Sustainability reporting in the Asian region is also a growing area of research interest. To this end, Dissanayake et al. (2019) aim to investigate the key company characteristics which influence sustainability reporting by publicly listed companies in Sri Lanka. They use panel data to analyse sustainability reporting of 84 publicly listed companies. They found that company size and usage of the GRI guidelines are found to be the most relevant company characteristics associated with sustainability reporting by listed companies in Sri Lanka. Unexpectedly, ownership and industry sector do not show strong influences on the extent of sustainability reporting over the study period (2012-2015) compared with prior periods.
Polynesian entrepreneurs also play an important role in accounting for sustainability. Yong (2019) discusses the role of accounting, accountants and the cash management processes of indigenous Maori and Pacific (collectively referred as Polynesian) entrepreneurs in New Zealand. Her paper highlights the influence of cultural values on Polynesian’s accounting decision-making processes. The paper also provides some unique insights into the interrelationships of the cultural, economic and social dynamics that sculpt Polynesians’ decision towards accounting, cash management and their accountants. In particular, the cultural values of communality, reciprocity and “gift giving” and respect for authority are important factors in shaping the Polynesians’ approach to accounting disposition and business cash management.
The effect of target and incentive consistency of unexpected positive earnings news on investors’ response to corporate social responsibility performance is also an important area. Wang (2019) examines the effect of target – and incentive – consistency of unexpected positive earnings news on investors’ use of corporate social responsibility performance in their pricing decisions. Wang’s methodology is based on experimental research. The findings reveal that target-and-incentive-consistency of unexpected positive earnings news moderates the effect of corporate social responsibility performance on investors’ pricing decisions. The findings support an unexamined theoretical underpinning for the effect of financial information on investors’ use of nonfinancial information.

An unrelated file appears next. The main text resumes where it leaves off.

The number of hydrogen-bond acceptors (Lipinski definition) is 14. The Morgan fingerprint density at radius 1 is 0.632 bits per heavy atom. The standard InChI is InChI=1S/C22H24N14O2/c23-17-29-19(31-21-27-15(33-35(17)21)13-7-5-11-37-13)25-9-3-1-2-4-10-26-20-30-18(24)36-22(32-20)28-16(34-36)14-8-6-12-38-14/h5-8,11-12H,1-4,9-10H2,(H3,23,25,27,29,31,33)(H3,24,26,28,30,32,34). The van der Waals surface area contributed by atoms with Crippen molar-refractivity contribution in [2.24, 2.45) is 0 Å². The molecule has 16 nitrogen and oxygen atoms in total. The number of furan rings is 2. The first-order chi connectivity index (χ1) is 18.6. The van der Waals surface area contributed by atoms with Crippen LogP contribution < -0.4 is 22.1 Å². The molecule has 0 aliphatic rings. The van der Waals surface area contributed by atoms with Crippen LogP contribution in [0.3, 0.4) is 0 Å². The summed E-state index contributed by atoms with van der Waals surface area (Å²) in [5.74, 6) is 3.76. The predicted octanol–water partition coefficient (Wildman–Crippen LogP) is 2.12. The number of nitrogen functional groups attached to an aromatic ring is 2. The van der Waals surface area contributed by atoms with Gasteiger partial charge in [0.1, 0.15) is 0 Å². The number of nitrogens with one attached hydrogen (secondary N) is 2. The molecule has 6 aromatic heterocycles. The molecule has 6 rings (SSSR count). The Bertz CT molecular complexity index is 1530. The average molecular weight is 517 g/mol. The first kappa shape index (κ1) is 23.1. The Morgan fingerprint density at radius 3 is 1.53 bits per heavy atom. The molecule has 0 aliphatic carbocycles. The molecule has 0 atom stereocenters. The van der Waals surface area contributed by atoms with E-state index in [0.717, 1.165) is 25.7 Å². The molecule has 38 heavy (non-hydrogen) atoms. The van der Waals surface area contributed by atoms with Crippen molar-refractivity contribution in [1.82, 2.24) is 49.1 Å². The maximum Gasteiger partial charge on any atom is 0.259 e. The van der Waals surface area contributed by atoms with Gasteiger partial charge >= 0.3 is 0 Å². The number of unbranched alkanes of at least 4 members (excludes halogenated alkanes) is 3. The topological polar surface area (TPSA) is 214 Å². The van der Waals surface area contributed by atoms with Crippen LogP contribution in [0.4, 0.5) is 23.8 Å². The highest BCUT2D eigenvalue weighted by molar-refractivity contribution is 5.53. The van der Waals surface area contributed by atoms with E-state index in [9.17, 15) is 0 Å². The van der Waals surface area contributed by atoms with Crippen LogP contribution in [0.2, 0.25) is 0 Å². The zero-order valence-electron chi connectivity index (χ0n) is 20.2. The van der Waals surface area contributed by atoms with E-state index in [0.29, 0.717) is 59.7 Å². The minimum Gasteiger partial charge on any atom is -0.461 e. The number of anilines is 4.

Use of photographs to depict corporate social responsibility is yet another important aspect of sustainability accounting. To this end Chong et al. (2019) uncover the extent of utilisation of photographs depicting corporate social responsibility information in corporate annual reports and the possible motives for their use. Their study employed visual content analysis, based on Banks (2001) strategy of “looking through”, “looking at” and “looking behind” photographic images, to examine and analyse 4,933 photographs contained in the 2005, 2010 and 2015 annual reports of 70 companies listed on New Zealand Stock Exchange. The findings were interpreted using the impression management theoretical construct. Chong et al. (2019) findings show a marked increase in the utilisation of photographs for corporate social responsibility associated disclosures by the sample companies. Surprisingly, the quantity of photographs depicting environmental performance has declined, whereas those featuring product responsibility have increased significantly. The “messages” encoded in the photographs create idealistic images of the companies being caring and responsible corporate citizens. This suggests that companies are systematically using symbolic presentations such as photographs of children and families for rhetorical impression management. Chong et al. (2019) develop a structured approach for categorising and analysing corporate social responsibility-related photographs and contribute to the scant literature on the utilisation of photographs as a medium for corporate social responsibility information dissemination.